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Can hybrid engines create more power?


Hybrid Engine Horsepower Output

Hybrids don't have to be odd-looking and slow-moving gas-savers. Manufacturers are starting to produce fuel-efficient vehicles that are both eco-friendly and powerful. Fisker Automotive's Karma is a prime example: The Karma is a four-door plug-in sport sedan hybrid that can go from zero to 60 mph (97 kilometers per hour) in less than 6 seconds and can still drive 50 miles (80 kilometers) on lithium-ion batteries before it needs to be recharged [source: Fisker Automotive]. At about $88,000, the car may not be in many consumers' price range, but it does offer sports car power in a hybrid vehicle.

Both Honda and Toyota, makers of the popular Insight and Prius, have sport hybrid vehicles on the horizon. Honda's CR-Z will be a sport hybrid with high torque output in a compact design [Source: Honda], while Toyota's FT-HS concept uses a 3.5-liter engine and an electric motor to produce 400 horsepower [Source: Toyota]. Toyota expects the hybrid sports car to go from zero to 60 mph (97 kilometers per hour) in about 4 seconds -- more than enough speed to get consumers to start looking at hybrids in a new light.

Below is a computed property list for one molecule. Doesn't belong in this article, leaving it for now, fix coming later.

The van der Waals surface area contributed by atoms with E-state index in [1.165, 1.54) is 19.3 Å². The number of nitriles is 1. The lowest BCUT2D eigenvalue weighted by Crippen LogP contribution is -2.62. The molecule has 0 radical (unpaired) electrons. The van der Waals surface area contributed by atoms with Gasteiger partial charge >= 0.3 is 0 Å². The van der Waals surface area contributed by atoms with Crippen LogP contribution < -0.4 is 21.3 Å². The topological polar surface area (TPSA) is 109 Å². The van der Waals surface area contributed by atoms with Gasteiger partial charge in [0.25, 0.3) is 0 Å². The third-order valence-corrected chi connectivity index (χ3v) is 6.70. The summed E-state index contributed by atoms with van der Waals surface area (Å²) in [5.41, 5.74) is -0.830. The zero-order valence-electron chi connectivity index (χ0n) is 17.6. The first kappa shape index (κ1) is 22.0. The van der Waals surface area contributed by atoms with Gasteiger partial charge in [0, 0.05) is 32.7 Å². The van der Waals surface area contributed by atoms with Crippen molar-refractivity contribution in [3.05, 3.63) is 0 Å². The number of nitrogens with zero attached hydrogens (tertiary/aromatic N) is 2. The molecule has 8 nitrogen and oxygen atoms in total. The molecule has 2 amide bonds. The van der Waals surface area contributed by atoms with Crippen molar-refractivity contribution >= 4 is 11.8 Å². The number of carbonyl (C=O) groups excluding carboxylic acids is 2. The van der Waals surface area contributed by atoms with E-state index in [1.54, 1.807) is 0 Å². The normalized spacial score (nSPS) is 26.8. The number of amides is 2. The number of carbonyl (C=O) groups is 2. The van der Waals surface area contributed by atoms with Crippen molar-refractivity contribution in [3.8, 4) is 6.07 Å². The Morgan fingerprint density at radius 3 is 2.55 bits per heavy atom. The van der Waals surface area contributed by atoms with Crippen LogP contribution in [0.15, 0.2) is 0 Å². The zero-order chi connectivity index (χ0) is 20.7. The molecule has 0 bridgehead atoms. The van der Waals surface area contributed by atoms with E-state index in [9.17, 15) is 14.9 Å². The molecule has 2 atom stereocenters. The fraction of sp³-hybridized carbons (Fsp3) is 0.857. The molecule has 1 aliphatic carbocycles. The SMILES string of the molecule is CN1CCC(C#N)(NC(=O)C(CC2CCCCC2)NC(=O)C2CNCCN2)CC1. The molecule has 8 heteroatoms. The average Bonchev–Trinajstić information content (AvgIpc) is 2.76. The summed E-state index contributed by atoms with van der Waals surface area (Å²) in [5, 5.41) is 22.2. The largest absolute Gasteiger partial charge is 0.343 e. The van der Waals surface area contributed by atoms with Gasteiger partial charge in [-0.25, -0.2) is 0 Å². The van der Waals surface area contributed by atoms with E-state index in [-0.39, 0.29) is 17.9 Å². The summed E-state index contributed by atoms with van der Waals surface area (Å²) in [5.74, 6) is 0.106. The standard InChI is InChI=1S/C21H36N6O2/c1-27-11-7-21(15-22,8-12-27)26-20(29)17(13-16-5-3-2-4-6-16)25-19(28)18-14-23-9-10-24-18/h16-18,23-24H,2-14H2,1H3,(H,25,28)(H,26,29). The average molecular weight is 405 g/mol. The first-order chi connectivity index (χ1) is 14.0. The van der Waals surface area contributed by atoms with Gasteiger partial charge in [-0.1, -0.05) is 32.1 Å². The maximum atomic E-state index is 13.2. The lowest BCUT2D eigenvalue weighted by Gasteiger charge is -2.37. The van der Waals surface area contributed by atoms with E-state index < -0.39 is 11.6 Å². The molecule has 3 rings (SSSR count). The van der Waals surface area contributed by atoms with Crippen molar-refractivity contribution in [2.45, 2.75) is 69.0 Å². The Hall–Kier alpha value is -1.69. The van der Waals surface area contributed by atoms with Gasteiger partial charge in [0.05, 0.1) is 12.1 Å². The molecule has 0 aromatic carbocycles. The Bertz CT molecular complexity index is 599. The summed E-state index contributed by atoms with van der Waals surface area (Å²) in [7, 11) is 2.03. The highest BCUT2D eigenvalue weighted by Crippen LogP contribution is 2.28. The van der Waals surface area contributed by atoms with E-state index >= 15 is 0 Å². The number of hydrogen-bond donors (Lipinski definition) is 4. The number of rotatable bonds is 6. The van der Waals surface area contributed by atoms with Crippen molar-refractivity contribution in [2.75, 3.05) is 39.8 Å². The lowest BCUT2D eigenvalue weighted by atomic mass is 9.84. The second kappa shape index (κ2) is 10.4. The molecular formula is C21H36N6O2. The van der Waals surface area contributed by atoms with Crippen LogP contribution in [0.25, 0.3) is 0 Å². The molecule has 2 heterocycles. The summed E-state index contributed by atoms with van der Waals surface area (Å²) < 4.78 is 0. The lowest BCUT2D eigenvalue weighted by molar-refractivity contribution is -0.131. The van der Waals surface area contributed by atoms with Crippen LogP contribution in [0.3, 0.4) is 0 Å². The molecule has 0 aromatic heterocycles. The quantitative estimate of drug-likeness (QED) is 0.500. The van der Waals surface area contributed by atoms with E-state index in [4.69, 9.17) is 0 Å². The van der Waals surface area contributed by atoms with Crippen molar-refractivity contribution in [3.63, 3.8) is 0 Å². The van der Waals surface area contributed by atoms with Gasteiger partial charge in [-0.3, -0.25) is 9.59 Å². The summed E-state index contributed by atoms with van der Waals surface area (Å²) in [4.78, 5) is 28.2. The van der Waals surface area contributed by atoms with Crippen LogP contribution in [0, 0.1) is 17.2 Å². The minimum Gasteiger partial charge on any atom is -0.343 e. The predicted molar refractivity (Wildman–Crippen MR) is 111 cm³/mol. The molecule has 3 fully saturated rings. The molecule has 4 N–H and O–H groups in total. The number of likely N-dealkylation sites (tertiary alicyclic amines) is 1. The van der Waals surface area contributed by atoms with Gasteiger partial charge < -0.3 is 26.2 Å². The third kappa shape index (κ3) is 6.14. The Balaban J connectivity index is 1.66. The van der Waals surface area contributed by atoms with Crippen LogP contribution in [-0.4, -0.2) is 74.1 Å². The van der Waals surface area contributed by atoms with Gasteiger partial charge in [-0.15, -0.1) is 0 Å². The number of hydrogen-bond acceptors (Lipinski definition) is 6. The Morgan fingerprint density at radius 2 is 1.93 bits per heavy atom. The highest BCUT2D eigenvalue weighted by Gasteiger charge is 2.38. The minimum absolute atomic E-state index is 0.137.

Infiniti is planning its own sports hybrid called the Essence. This concept car couples a twin-turbocharged 3.7-liter direct injection engine with a compact lithium-ion battery pack for a combined output of 592 horsepower [source: Infiniti]. Still in the concept stages, this hybrid sports car would definitely prove to consumers that a hybrid vehicle is capable of producing just as much power as a conventional vehicle.

So, hybrids have the potential to produce a lot of power -- more than traditional combustion engines in some cases -- but they still need the engineering improvements that the traditional engines already have in place to boost their power.

To find out more about eco-friendly driving and hybrid engine power output, click on the links on the next page.


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